This post has a map of SCANZ2105:water*peace locations for art works, performances and activities that occur on the final weekend – Saturday 31st of January in Huatoki Plaza (11am – 4pm), and Sunday 1st of February (11am – 4pm) along the Huatoki from the sea to Redcoat Lane. There are also night time projections in Pukekura Park on Friday 30th of January, 9pm to 11pm. On the same post photographs of the sites are embedded as a slideshow.
Tag Archives: Science
As part of SCANZ2015:water*peace, Intercreate.org is seeking presentations based on water and/or peace along the following thematic threads: indigenous awareness, beyond the physical, states of flow, bodies of water, science and measurement, commentaries on peace. Presentations will be given in the open air along the Huatoki walkway on Sunday February 1st 2015.
This article looks at the issue of the arts and climate change, from the perspective of art and science. On the one hand, scientific knowledge about climate change is complete. However, actual change is slow.
In the context of the art world, it is clear we are living in a post modern world. Consequently, art is understood not solely for its inherent characteristics (the modernist view) but for the way art works interconnect with culture (the postmodern view).
So what we have in terms of art and science is the knowledge required and the cultural theory in place, but slow change and an art world largely disconnected from the issues of climate change. Why might that be?
Intercreate has released its first survey on electronic and digital arts, looking into the near future (1-5 years) . While we might speculate on which issues are important, debate the virtues of exhibition in gallery or public space, and have preferences about creative development, using a survey allows us to get a strong picture of where our audience and colleagues are on these issues. We want to know what your thoughts on this are. Help us with this process by filling out the survey now – there are 20 multiple choice questions. Please also circulate this survey among your colleagues.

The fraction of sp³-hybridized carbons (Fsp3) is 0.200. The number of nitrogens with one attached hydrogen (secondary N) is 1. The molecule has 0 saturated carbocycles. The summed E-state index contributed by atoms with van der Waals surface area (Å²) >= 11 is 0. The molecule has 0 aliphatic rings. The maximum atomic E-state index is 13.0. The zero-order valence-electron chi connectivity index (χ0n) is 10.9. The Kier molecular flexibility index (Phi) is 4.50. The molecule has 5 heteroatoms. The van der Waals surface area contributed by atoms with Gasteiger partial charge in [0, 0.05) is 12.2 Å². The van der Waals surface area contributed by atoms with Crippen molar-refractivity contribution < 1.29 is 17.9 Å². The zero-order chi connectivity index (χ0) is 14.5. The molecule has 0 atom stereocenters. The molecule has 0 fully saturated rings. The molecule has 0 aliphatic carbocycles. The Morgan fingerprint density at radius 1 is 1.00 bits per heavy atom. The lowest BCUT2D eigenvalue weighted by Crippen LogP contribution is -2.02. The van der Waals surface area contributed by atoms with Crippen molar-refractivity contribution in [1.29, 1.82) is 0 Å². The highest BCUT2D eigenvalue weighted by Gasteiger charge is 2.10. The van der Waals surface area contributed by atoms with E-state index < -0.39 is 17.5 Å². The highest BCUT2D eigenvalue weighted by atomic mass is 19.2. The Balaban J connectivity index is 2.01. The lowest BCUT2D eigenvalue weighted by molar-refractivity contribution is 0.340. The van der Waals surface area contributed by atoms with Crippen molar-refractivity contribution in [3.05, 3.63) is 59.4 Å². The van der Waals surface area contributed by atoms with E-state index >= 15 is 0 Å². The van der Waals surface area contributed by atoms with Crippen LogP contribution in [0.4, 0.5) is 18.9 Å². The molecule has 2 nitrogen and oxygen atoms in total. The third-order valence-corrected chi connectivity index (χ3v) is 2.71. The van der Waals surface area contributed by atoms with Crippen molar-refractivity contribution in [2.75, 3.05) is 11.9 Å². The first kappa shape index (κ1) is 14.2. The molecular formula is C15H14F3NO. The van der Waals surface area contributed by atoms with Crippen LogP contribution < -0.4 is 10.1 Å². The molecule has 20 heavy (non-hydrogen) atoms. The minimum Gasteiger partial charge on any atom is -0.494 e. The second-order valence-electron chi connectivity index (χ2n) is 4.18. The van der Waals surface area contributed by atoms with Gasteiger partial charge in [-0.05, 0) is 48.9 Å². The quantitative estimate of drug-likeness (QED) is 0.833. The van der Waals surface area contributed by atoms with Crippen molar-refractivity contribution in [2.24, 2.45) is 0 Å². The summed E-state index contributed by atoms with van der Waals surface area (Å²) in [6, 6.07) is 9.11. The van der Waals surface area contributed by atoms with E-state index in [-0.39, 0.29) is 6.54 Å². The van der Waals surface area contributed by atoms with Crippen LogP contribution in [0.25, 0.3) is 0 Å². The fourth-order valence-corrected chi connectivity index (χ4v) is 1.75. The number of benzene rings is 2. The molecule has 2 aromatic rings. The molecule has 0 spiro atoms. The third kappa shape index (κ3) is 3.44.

In this project recordings of water are modified through signal processing mechanisms derived from digitized 3D forms appropriated from nature, which themselves are transformed and projected on a white fishing net surface.
For the SCANZ 2015 residency, we propose to develop urban water sustainability methodology in relation to the local environment and cultures of the Taranaki region – Charlotte Šunde and Alys Longley.
During the residency we wish to work with and facilitate the exploration of the concepts of cleansing, regeneration and peace as well as personal connections to the wai through experimentation and the creation of sound, music and text. Highlighting the participants responses to wai and the notions surrounding peace and what this means to them.
Water may seem ubiquitous, but it has some rather uncommon properties. At the atomic level, water can influence how life and landscapes form, such as how water moves through a plant and how rivers meander around bends. It is also the only chemical that be formed in three states – vapour, liquid and solid.
My focus will be on expanding an ongoing project that uses augmented media tools to evoke a meditative work focusing on the concept water. Stage 1 of “Words for Water” was presented at the MARart exhibition held as part of ISMAR2013 (The International Symposium on Mixed and Augmented Reality).
Water falling, Brownian motion and wai: two rocks and a meander – going for a walk with Te Urutahi Waikerepuru to view potential SCANZ art work sites, has led to reflecting on our experience of city, and how this is changed when the traverse follows a river rather than the grid of the streets. Buried culture is revealed, and the multiple histories of place emerge. Quite unlike the paved city, where all has been transformed by industrial processes.
Huatoki walkway: history unveiled It is interesting that following a river cuts across the urban city landscape and the corresponding histories of place. Nature and heritage are often obscured when the experience of place is dominated by being in buildings, and walking, taking a bus or driving the streets. To follow a river is to […]